Patients face higher mortality risk if they are readmitted to a different hospital following emergency general surgery.
Marta McCrum, MD, MPH
Among patients who are hospitalized following emergency general surgery, 14.6% are readmitted to a different hospital than where their index procedure is performed and face higher risk of mortality.
The findings suggested the need to develop systems that allow for the rapid assessment and triage of patients after emergency general surgery to hospitals best equipped to manage their condition.
Marta McCrum, MD, MPH, and colleagues identified patient and hospital factors associated with increased mortality among patients after emergency general surgery readmitted within 30 days of discharge to a different hospital. They found the overall mortality rate was higher for the population of patients readmitted to a different hospital from where their procedure was performed, but excess mortality was primarily associated with the severity of patient illness at the time of readmission.
The investigators used the 2014 Healthcare Cost and Utilization Project Nationwide Readmissions Database to conduct the retrospective cohort study. The database contained 15 million unweighted discharges.
McCrum and the team identified all adult patients at least 18 years old with a nonelective index admission who underwent 1 of the 15 most common emergency general surgery procedures and survived to discharge. Procedures included cholecystectomy, appendectomy, incision and drainage, lysis of adhesions, and small-bowel resection.
The team collected demographic data and examined hospital characteristics including ownership, bed size, rural location, and teaching hospital status. They also analyzed the proportion of complex or advanced presentations for 9 common emergency general surgery diseases.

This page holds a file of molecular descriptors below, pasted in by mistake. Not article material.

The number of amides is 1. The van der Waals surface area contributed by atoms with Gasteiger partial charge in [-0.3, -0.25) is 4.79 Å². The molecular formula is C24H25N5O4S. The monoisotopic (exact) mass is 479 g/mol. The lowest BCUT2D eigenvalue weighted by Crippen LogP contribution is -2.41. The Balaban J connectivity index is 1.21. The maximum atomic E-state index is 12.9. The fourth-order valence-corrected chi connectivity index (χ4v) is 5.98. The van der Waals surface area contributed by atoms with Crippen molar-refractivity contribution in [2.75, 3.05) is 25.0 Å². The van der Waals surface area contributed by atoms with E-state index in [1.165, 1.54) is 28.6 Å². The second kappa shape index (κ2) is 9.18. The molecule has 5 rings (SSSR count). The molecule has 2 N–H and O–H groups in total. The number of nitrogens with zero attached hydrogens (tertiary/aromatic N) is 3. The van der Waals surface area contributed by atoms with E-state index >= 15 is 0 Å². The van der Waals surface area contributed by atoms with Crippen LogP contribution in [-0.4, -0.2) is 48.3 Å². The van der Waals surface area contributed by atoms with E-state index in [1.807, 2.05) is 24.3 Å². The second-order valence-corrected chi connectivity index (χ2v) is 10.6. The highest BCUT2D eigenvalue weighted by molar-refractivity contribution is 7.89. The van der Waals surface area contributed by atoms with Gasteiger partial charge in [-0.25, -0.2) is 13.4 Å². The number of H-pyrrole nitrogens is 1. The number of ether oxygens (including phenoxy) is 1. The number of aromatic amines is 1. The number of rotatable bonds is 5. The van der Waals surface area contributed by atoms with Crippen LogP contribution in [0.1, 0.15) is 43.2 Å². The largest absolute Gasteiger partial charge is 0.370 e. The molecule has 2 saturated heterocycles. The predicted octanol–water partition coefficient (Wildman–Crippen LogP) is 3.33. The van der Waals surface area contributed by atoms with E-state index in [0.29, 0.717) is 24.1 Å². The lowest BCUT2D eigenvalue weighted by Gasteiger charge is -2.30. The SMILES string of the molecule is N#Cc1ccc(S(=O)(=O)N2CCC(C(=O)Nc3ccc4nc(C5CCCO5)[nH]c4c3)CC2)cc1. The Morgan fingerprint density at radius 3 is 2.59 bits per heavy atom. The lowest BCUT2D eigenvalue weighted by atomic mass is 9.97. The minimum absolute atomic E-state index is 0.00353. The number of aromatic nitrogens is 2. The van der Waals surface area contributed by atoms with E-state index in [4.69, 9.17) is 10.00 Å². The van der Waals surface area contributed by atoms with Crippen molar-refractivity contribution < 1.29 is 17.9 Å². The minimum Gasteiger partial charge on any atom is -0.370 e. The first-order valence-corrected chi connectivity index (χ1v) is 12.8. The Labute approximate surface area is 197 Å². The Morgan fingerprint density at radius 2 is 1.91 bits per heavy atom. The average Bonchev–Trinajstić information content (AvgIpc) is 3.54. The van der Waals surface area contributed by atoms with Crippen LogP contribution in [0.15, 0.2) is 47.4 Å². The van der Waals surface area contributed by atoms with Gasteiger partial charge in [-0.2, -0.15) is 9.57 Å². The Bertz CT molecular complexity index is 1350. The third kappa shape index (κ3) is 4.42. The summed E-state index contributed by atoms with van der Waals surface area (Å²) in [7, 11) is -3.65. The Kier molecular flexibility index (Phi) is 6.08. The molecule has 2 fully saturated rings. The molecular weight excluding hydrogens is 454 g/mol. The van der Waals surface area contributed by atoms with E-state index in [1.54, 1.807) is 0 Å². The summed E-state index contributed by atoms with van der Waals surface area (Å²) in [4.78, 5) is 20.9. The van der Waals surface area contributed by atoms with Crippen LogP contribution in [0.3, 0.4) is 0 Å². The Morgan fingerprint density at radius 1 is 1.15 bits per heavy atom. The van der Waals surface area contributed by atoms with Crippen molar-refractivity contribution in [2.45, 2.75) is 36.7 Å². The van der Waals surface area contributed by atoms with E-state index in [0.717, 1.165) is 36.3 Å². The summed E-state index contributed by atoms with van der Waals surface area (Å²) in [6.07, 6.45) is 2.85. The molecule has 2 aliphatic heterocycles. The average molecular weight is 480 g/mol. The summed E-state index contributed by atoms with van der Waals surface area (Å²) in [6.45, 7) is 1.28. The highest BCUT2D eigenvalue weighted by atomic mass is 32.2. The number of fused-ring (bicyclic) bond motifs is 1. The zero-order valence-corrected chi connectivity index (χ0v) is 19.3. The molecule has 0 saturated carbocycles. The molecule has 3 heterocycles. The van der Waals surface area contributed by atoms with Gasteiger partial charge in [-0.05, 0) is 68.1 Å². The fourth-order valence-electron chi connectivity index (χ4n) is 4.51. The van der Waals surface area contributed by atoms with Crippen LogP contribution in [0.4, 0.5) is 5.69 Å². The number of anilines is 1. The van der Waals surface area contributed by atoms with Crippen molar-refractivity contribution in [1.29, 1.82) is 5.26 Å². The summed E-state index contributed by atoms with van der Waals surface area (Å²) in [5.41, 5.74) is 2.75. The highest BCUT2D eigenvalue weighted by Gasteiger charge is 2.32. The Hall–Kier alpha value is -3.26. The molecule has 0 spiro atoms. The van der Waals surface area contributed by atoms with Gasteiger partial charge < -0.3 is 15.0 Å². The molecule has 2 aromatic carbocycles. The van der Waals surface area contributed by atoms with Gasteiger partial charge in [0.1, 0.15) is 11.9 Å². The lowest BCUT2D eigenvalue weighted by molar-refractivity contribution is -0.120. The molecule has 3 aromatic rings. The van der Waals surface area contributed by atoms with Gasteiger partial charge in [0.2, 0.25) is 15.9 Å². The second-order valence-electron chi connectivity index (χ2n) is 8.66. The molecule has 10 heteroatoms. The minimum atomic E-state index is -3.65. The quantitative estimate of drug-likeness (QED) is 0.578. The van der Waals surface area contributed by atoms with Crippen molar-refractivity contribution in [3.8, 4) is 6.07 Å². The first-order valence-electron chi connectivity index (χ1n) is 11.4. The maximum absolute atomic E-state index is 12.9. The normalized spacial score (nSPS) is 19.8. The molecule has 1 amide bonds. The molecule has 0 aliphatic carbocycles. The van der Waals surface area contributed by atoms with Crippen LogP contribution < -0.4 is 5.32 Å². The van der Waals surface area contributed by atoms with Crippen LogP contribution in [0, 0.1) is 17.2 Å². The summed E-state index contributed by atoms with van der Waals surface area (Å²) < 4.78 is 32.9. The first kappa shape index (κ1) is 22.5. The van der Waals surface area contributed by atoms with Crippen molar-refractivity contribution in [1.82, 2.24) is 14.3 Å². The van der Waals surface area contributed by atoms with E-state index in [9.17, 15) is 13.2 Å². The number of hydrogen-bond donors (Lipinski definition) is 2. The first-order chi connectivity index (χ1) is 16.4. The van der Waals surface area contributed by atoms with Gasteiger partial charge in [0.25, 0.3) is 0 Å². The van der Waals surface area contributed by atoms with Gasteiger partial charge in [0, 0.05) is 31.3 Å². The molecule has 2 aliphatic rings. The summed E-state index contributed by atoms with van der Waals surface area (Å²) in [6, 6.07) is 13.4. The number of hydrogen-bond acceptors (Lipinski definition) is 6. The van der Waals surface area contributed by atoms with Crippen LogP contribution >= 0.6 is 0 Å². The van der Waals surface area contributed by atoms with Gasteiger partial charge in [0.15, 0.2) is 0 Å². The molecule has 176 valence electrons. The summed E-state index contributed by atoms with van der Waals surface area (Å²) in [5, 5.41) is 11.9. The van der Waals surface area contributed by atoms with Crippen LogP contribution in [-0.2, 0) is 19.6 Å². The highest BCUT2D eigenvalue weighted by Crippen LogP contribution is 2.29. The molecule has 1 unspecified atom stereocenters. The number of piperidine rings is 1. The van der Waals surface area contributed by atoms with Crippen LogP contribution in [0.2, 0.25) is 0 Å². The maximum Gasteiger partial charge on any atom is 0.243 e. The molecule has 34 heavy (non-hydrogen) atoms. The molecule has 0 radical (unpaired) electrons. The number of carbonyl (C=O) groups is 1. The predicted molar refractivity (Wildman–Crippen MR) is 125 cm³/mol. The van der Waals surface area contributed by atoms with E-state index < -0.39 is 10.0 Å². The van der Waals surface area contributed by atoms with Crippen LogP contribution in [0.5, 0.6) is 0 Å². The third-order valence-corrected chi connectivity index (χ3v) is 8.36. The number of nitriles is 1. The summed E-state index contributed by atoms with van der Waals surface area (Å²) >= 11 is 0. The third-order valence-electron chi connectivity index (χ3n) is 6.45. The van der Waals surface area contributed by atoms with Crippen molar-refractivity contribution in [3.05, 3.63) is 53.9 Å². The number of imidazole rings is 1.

Severity scales were defined by The American Association for the Surgery of Trauma (AAST). A simple disease was AAST class 1 to 3. Complex disease was AAST class 4 to 5.
Overall, 71,944 patients who underwent emergency general surgery (mean age, 59 years old; 53.5% female) were readmitted within 30 days of discharge. Less than 15% (14.6%) were readmitted to a non-index hospital. Patients readmitted to non-index hospitals were more likely to be readmitted to hospitals with low annual emergency general surgery volume (33.5% vs 25.6%; P <.001) and be in the top half of illness severity profile (37.2% vs 31.2%; P <.001) compared to patients readmitted to index hospitals.
The 90-day mortality was higher for those readmitted to different hospitals (6.1% vs 4.3%; P <.001). After the team adjusted for baseline patient and hospital characteristics, care fragmentation was independently associated with increased mortality (aOR, 1.36; 95% CI, 1.17-1.58; P <.001). When adjusted for interventions performed during readmission, change in emergency general surgery hospital volume level, and severity of patient illness, care fragmentation was not independently associated with mortality (aOR, 1.05; 95% CI, .88-1.26; P=.58).
The investigators found when the model was complete, severity of illness was the strongest risk factor of mortality during readmission.
McCrum and the team’s results highlighted the critical role that severity of illness plays in the outcomes of patients following emergency general surgery.
The results suggested the importance of considering patient physiology in emergency general surgery triage, specifically in the case of readmission. If patients experience serious complications, expediting readmission to an optimally resourced center is most appropriate regardless of the discontinuity in surgeon or hospital care.
The study, “Contributors to Increased Mortality Associated With Care Fragmentation After Emergency General Surgery,” was published online on JAMA Surgery.